The previous day, Sunday June 12, Roy and Terry had left in advance of the main party to make a short reconnaissance of the route in and to find a site for our Base Camp in the upper Alpamayo valley. Accompany­ing them was an Austrian photographer, Fred Allert, who was on com­mission from the Peruvian government to make a propaganda film of the expeditions climbing in Peru in 1966. We had heard that there were thirty-one in all, double the number of the previous year.

We followed two days later with our long caravan of twenty-five donkeys, four arrieros and four climbers. Within the first hundred yards of leaving the hacienda, a donkey had thrown its load and the pattern for the next few days was already established.

That night, we bivouacked some 6,000 ft. above the valley floor by the side of the meandering path that led up and over a high 14,000 ft. col into the Alpamayo valley. Our progress throughout that day was dictated by lack of water and Ned Kelly, Dave Bathgate and I had forged on ahead of the donkeys, which were already finding difficulty in carrying their loads. At six o’clock, just as darkness fell, Ned had come across a small stream, the first for several thousands of feet. Realising now just how unfit and badly acclimatised we were, we had staggered to the stream and gorged ourselves with water.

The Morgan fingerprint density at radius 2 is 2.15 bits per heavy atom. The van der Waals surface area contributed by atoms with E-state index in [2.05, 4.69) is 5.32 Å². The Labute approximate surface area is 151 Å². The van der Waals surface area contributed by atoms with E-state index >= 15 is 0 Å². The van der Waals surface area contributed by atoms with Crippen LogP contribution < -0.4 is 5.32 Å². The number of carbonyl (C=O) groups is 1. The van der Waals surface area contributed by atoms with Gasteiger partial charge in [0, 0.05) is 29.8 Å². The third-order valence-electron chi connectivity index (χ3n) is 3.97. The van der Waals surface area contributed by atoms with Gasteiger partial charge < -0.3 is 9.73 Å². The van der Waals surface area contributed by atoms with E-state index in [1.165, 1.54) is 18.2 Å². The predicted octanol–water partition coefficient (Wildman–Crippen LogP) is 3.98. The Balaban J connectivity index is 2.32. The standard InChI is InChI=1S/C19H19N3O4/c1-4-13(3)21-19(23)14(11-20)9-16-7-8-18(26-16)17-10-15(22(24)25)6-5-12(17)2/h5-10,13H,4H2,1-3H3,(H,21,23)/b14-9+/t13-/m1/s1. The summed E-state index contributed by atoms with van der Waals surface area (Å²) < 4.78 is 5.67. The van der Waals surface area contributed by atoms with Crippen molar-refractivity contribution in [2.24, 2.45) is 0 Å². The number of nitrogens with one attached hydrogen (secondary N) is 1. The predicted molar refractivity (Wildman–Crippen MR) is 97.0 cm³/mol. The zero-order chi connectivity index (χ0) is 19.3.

Meanwhile, Dennis Gray was experiencing the first of a throat infection which was to dog him for the whole expedition. Consequently, he had been forced to stay with the slower-moving donkey team, which had been stopped by darkness some hundreds of feet below us. In the absence of water and because of a badly swollen throat, he had been quite unable to eat anything. As for the arrieros, they had been quite unconcerned.

Next morning, after time spent chasing donkeys which had been allowed to roam in the night, it was not until after ten o’clock that they had reached the point where the three of us had been forced to bivouac in the freezing Andean night, without food or warmth. Taking advantage of a donkey throwing its load, we dived upon one of the High-Altitude food boxes and pilfered its contents.

That day was little short of agony for us. So exhausted were we by the rigours of the previous day that we were soon left behind by even the weakest donkey. Consequently, we were forced to bivouac again by the side of the beautiful Cullicocha lakes. The day was not without its rewards, however, as we had had our first view of these magnificent ice peaks of the Blanca at close quarters. At the head of the lakes, the impres­sive mass of the Santa Cruz range dominated all around with its sheer flutings and immense cornices. Of especial interest was the twin-peaked Santa Cruz Norte (18,944 ft.), the highest unclimbed peak in the Cordil­lera Blanca, which would require a very determined effort by a strong party if the summit were to be gained.